G. A person who is entitled to receive any payment based on a percentage of profits, sales, or other performance metric of the licensed business;
H. The holder of an option or warrant to purchase a direct or indirect equity interest;
I. An employee or other service provider who is granted an option to acquire a direct or indirect equity interest;
J. The holder of a convertible promissory note;
K. A person who is granted a security interest in the assets or a direct or indirect equity interest; and
L. A person who has any right or potential right (based on any potential future contingencies) to acquire the assets or a direct or indirect equity interest.

Overall, this is a rather broad interpretation of the rule. Categories A through F are clear from (or are clearly implied by) the text of OAR 845-025-1015(20). For Category G, receiving a percentage of profits from a licensed business is also clearly implied by the text of the rule. However, receiving a percentage of sales or other performance metric is not. Likewise, the OLCC easily could have interpreted OAR 845-025-1015(20) differently with respect to Categories H through L. Still, this is the OLCC’s current interpretation.

And so what scenarios are we left with that do not constitute a financial interest?

In short: (a) ordinary and fair market value compensation and consideration; (b) unsecured loans at a commercially reasonable fixed interest rate; (c) fixed dollar payments (rather than percentages); (d) the absence of collateral having anything to do with the business; and (e) the absence of contingencies that could result in a person acquiring the assets or any direct or indirect equity interest in the business.

Additionally, the rules expressly provide for one specific exception to the general rule that every direct or indirect equity owner of a licensed business holds a financial interest. OAR 845-025-1015(20)(b) provides that a financial interest does not include any investment that the investor does not control in nature, amount or timing. While this language is not absolutely clear on its face, the OLCC’s interpretation is that this exempts persons who have invested in a company or financial fund that, in turn, invests in a specific licensed business (assuming that the exempt person is passive in nature and would not otherwise be considered an applicant). For example, if an individual buys shares in a public company and the public company, in turn, invests or has invested in one or more licensed businesses, then the individual investor would not be deemed to have a financial interest in the licensed businesses.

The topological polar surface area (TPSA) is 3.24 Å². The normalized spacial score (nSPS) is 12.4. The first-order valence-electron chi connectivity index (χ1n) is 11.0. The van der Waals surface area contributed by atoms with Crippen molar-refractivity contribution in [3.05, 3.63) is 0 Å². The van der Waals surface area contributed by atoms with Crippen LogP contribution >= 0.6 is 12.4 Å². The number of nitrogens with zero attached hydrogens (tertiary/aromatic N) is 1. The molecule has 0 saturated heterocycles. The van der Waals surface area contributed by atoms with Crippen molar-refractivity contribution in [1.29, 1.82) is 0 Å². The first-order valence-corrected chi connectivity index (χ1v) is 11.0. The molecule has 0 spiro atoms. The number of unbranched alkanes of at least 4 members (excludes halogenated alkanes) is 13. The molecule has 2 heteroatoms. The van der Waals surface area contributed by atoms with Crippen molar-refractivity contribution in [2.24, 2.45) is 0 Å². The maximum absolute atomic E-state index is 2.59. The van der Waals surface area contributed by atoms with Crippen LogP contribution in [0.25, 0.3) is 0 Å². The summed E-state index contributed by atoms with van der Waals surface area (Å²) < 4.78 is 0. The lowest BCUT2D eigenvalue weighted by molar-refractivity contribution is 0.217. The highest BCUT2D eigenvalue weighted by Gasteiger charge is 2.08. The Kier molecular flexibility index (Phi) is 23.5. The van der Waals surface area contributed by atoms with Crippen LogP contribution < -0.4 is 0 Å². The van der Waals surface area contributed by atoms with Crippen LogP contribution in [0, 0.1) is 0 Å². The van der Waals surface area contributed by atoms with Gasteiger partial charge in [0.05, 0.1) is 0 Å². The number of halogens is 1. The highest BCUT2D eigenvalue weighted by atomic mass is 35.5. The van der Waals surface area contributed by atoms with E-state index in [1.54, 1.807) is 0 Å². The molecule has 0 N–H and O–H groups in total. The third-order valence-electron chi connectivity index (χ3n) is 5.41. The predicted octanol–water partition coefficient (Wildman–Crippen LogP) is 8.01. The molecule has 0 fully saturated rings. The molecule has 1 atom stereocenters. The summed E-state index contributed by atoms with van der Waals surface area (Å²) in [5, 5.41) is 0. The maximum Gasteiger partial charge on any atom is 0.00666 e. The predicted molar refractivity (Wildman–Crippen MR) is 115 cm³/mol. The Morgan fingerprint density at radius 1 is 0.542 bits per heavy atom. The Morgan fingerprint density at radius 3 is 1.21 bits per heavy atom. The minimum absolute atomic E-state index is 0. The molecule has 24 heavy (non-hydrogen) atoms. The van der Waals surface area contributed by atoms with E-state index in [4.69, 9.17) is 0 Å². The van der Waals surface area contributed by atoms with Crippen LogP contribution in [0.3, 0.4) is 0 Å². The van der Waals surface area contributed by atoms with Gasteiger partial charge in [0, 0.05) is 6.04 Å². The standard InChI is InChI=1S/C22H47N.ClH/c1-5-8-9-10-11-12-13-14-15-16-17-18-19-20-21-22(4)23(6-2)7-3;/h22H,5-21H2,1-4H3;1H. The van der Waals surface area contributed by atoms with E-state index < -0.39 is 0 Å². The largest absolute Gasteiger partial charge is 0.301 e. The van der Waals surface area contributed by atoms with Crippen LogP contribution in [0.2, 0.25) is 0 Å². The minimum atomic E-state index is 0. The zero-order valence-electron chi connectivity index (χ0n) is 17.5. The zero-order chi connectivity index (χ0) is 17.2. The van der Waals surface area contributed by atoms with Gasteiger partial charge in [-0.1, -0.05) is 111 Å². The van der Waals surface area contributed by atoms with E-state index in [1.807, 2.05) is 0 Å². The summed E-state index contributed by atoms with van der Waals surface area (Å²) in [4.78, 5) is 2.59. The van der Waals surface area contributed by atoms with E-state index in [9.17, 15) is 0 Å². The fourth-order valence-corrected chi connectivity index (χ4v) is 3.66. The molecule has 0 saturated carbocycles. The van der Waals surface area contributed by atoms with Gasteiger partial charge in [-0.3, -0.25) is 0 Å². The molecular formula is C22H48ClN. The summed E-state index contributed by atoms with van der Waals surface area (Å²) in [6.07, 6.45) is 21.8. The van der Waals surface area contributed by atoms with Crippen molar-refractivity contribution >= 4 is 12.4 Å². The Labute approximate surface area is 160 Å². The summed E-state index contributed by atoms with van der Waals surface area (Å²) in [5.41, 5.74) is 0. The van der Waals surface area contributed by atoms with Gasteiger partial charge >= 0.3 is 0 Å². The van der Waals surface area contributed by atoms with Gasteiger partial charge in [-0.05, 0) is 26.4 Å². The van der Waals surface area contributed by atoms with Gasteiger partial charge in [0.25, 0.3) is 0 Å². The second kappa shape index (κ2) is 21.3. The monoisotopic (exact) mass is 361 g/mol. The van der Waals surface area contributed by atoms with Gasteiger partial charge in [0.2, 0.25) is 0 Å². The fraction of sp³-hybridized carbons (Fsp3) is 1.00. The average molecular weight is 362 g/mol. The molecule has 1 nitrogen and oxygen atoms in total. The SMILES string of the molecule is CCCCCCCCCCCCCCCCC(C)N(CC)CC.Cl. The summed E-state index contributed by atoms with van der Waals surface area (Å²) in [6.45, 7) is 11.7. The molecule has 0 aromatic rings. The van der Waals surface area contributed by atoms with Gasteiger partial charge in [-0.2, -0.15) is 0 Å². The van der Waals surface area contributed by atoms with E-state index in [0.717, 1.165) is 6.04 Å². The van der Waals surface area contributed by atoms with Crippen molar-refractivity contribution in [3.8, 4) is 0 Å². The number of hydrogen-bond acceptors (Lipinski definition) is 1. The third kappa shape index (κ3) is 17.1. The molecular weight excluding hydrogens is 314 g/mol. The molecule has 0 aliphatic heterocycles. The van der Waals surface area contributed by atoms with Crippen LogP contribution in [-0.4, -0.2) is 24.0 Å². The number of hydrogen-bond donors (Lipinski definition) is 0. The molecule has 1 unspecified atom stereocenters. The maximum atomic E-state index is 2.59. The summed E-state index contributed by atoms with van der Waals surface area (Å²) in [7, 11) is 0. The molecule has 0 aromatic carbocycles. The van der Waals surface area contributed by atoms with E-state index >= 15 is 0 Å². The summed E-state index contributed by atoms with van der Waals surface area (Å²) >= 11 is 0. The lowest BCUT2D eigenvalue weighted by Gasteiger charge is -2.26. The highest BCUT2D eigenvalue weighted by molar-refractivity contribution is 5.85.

Of course, no list of all conceivable scenarios could ever be complete, and there are certainly scenarios that will arise that do not fit neatly into the text of the rules or the OLCC’s interpretations or policies regarding the same. Similarly, the OLCC could change its interpretations and policies at any time.

Consequently, before applying for or renewing any OLCC license, and before entering into any new business transaction that could potentially affect who may have a financial interest in a licensed business, it is always advisable to speak with an attorney (or, at a minimum, with the OLCC itself).

Distinction #1 – Criminal Background Checks

Based on the text of the rules, there is only one distinction between an applicant and the holder of a financial interest. The OLCC is required by statute to conduct a criminal background check on each applicant who is an individual. Applicants must submit fingerprints and other information to the OLCC. See OAR 845-025-1030(6)(a) and OAR 845-025-1080. The OLCC may require each individual who holds a financial interest to submit the information necessary for a criminal background check, but they are not required to do so by statute. See OAR 845-025-1030(7).

Distinction #2 – Changes

There is one other significant distinction between an applicant and the holder of a financial interest that is not in the text of the rules, but is instead based on the OLCC’s current policy position. OAR 845-025-1160(4) provides that a licensed business must obtain the OLCC’s preapproval before changing who has a financial interest in the business. Here is a link to the form that must be submitted to the OLCC if there is a change in financial interest or business structure: http://www.oregon.gov/olcc/marijuana/Documents/Licensing_Forms/mj_change_financial_fillable.pdf.

Although OAR 845-025-1160(4) and the OLCC’s change form apply to all financial interests, the OLCC’s current policy is that only the addition of a new applicant requires the preapproval of the OLCC. If a licensed business is adding a person that merely holds a financial interest (and who is not an applicant), then the licensed business can finalize the transaction first, and then notify the OLCC after the fact.